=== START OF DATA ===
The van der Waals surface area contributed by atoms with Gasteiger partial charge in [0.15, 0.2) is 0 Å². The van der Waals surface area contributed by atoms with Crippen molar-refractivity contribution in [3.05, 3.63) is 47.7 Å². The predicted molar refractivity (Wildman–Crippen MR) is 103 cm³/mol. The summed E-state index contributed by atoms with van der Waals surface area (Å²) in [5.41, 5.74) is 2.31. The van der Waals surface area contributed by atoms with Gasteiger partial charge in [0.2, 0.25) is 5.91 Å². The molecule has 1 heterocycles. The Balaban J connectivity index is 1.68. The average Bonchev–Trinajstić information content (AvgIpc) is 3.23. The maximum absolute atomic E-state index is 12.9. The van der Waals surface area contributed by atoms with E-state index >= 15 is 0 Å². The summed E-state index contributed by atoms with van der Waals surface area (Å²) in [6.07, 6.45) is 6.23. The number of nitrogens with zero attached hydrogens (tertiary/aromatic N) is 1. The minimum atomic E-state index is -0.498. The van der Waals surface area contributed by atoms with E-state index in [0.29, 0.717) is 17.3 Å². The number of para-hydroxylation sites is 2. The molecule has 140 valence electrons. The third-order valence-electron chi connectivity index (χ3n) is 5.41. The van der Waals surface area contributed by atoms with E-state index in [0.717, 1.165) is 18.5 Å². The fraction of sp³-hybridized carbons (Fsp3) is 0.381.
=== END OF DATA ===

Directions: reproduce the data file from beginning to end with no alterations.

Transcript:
The van der Waals surface area contributed by atoms with Gasteiger partial charge in [0.15, 0.2) is 0 Å². The van der Waals surface area contributed by atoms with Crippen molar-refractivity contribution in [3.05, 3.63) is 47.7 Å². The predicted molar refractivity (Wildman–Crippen MR) is 103 cm³/mol. The summed E-state index contributed by atoms with van der Waals surface area (Å²) in [5.41, 5.74) is 2.31. The van der Waals surface area contributed by atoms with Gasteiger partial charge in [0.2, 0.25) is 5.91 Å². The molecule has 1 heterocycles. The Balaban J connectivity index is 1.68. The average Bonchev–Trinajstić information content (AvgIpc) is 3.23. The maximum absolute atomic E-state index is 12.9. The van der Waals surface area contributed by atoms with E-state index >= 15 is 0 Å². The summed E-state index contributed by atoms with van der Waals surface area (Å²) in [6.07, 6.45) is 6.23. The number of nitrogens with zero attached hydrogens (tertiary/aromatic N) is 1. The minimum atomic E-state index is -0.498. The van der Waals surface area contributed by atoms with E-state index in [0.29, 0.717) is 17.3 Å². The number of para-hydroxylation sites is 2. The molecule has 140 valence electrons. The third-order valence-electron chi connectivity index (χ3n) is 5.41. The van der Waals surface area contributed by atoms with E-state index in [0.717, 1.165) is 18.5 Å². The fraction of sp³-hybridized carbons (Fsp3) is 0.381.